Capgemini buys engineering consultancy Altran for €3.6 billion

25 June 2019 Consultancy.eu

French professional services firm Capgemini has acquired engineering and innovation consultancy Altran for €3.6 billion, in a move that creates a group with more than 250,000 employees generating revenues of €17 billion.

“This combination enables Capgemini to take the lead in the digital transformation of industrial and tech companies,” said Paul Hermelin, chairman and chief executive officer of Capgemini, in a statement.

Companies in the industrial space, including aerospace, automotive, life sciences and telecommunications firms, are facing major threats and opportunities through the rise of emerging technologies. Trends such as artificial intelligence, cloud, edge computing, internet of things and robotisation – combined described as drivers of the fourth industrial revolution – are helping companies realise breakthrough innovation, revamp business models, and revolutionise operations.

Capgemini has a strong track record in the industrials landscape, supporting companies with management consulting (provided by Capgemini Invent), IT services and managed services. The addition of Altran, “a world leader in engineering and R&D services” according to Hermelin, will create the world’s largest player in the segment, and especially in the US and in Europe. The 54,000-strong division, of which 47,000 originate from Altran, will realise revenues of approximately €3.4 billion.

Capgemini acquires Altran

The global industry for engineering and R&D services is expected to grow rapidly in the coming years, at an average of 9% per year up to 2023, according to analyst firm IDC. Alongside expanding into a new lucrative, segment, Hermelin further highlighted how the deal provides the firm with critical mass in software engineering in two regions where it is seeking to grow: India and Eastern Europe.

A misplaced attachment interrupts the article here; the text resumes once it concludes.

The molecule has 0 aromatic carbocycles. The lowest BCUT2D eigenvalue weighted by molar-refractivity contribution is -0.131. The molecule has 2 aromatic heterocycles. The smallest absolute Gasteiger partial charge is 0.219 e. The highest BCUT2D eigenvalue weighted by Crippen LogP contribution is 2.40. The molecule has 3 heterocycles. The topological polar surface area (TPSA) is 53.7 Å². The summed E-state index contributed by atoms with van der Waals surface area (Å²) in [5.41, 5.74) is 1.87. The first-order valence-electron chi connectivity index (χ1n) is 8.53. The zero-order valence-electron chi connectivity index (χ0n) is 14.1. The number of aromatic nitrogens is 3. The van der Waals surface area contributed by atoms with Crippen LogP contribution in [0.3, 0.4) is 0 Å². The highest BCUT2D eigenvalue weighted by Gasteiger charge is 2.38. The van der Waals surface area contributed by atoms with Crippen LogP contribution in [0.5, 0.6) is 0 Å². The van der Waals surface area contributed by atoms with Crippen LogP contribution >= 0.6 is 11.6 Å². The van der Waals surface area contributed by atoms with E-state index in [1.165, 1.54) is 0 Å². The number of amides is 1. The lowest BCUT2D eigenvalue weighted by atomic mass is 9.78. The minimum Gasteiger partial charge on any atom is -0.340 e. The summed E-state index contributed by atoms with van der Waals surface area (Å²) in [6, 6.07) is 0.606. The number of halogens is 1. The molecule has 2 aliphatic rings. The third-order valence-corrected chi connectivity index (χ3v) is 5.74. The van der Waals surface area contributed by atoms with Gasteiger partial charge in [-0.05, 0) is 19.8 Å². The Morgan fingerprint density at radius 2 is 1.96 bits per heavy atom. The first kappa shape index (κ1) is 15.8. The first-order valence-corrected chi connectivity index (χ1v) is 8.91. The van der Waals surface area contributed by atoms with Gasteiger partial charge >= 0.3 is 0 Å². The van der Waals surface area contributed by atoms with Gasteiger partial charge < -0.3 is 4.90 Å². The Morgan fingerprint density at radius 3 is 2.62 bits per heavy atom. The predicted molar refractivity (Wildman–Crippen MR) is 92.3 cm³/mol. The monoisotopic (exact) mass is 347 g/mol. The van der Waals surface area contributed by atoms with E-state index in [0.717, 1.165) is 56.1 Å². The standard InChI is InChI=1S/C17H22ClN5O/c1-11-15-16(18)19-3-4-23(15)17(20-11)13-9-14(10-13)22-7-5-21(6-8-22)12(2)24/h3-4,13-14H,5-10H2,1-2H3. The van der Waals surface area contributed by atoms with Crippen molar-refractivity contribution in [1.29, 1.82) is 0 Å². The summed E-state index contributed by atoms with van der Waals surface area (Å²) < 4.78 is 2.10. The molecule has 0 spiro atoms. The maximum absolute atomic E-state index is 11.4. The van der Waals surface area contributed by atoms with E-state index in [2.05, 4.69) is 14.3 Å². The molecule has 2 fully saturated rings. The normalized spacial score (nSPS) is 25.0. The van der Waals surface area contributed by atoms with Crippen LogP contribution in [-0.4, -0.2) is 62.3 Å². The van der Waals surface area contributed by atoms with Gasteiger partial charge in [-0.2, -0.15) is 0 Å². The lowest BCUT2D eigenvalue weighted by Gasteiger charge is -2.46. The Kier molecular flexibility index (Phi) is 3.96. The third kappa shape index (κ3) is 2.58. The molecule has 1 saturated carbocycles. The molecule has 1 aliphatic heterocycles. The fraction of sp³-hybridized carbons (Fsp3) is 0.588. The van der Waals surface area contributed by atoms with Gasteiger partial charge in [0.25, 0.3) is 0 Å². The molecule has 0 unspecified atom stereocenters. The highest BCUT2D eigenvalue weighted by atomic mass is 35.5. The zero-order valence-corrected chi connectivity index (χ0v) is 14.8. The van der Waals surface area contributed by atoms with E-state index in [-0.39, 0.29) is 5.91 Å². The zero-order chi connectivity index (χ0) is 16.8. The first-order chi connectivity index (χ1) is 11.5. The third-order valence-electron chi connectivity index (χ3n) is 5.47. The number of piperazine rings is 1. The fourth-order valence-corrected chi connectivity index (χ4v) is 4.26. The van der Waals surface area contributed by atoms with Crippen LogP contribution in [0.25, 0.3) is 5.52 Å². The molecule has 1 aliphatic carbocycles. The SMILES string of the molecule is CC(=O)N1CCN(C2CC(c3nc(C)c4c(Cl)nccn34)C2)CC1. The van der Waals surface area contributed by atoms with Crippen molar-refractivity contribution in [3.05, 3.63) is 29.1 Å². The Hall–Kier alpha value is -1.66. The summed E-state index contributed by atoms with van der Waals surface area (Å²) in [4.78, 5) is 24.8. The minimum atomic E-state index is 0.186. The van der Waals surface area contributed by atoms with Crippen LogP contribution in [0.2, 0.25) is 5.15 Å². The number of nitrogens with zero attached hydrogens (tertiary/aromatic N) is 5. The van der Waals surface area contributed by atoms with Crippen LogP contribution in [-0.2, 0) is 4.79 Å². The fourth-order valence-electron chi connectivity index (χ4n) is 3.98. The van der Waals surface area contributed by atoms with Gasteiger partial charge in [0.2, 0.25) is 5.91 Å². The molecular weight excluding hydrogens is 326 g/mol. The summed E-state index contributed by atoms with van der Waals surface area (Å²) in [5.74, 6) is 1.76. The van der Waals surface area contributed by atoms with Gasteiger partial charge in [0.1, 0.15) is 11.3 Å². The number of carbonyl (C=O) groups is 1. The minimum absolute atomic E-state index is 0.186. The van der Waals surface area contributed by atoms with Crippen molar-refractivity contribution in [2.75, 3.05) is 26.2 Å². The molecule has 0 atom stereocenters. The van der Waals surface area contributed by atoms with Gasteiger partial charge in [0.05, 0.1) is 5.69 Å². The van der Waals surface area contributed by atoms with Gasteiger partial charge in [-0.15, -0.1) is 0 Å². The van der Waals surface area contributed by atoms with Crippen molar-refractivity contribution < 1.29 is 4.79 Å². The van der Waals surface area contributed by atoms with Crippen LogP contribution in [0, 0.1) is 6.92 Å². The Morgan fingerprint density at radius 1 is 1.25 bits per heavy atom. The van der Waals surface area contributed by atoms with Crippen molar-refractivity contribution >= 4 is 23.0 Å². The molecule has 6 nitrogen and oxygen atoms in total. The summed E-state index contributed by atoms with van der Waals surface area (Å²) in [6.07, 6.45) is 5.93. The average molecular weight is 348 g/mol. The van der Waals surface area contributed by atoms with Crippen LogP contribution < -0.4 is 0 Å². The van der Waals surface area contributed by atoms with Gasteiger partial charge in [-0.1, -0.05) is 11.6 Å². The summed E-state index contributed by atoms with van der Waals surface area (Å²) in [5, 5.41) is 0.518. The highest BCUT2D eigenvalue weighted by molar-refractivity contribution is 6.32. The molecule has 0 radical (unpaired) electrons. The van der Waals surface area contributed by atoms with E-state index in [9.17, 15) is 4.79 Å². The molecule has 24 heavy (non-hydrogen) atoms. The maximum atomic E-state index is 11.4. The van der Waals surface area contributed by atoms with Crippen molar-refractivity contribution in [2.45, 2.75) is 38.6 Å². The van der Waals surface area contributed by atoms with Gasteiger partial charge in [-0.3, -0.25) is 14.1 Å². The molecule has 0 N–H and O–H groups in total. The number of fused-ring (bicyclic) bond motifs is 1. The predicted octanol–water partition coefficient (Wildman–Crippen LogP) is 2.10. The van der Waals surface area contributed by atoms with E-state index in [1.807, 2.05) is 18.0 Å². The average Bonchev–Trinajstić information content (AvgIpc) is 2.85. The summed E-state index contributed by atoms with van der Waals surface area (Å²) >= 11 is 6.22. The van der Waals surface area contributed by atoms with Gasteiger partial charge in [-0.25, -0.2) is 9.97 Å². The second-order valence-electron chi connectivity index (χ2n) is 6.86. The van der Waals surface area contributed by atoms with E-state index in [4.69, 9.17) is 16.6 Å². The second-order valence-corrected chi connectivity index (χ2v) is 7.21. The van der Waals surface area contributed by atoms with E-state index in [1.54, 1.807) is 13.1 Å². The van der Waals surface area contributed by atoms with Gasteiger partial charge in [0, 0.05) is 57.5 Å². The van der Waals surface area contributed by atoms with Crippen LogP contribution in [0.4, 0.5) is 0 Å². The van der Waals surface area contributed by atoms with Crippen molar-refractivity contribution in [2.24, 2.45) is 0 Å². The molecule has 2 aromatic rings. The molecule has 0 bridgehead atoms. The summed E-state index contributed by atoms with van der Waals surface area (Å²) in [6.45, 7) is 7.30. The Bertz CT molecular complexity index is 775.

The move comes at a time when consulting firms are showing growing interest for digital transformation and fourth industrial revolution offerings, as they seek to capitalise on a fast-growing market. From the Big Four and strategic consulting firms such as McKinsey and BCG to specialised operations consultancies, all are ramping up their offerings in the field, using acquisitions as a stepping stone.

Capgemini itself has also been quite active in the M&A space. Last year the Paris-headquartered company for instance purchased design studio Adaptive Lab in the UK, while it spent around $500 million to bolt-on US customer engagement firm LiquidHub. In 2017, Capgemini picked up Salesforce consultancy Lyons Consulting Group and French customer experience specialist Itelios.

In similar fashion, Altran too has a heritage of deal-making, with the acquisition of Aricent in 2017 for $2 billion the most notable one. The bolt-on added 10,500 employees to its headcount, of which 8,500 were based in India.

Integrated services and efficiency

As part of the integration plan, Capgemini expects to boost engineering and R&D services sales by €200 to €350 million on the back of up-selling such propositions to existing customers. The two companies also plan to achieve cost reduction of up to €100 million within three years after closing. With similar corporate cultures, Hermelin said that the integration of teams and assets is expected to run smoothly.

For Altran, this transaction will “create value for our customers, and is an outstanding opportunity to showcase the talent of our teams,” said Dominique Cerutti, since the summer of 2015 the global boss of Altran. “Capgemini is the ideal partner to build together a world leader in digital transformation.”

The deal is subject to regulatory approval but has been recommended and approved by the boards of both companies.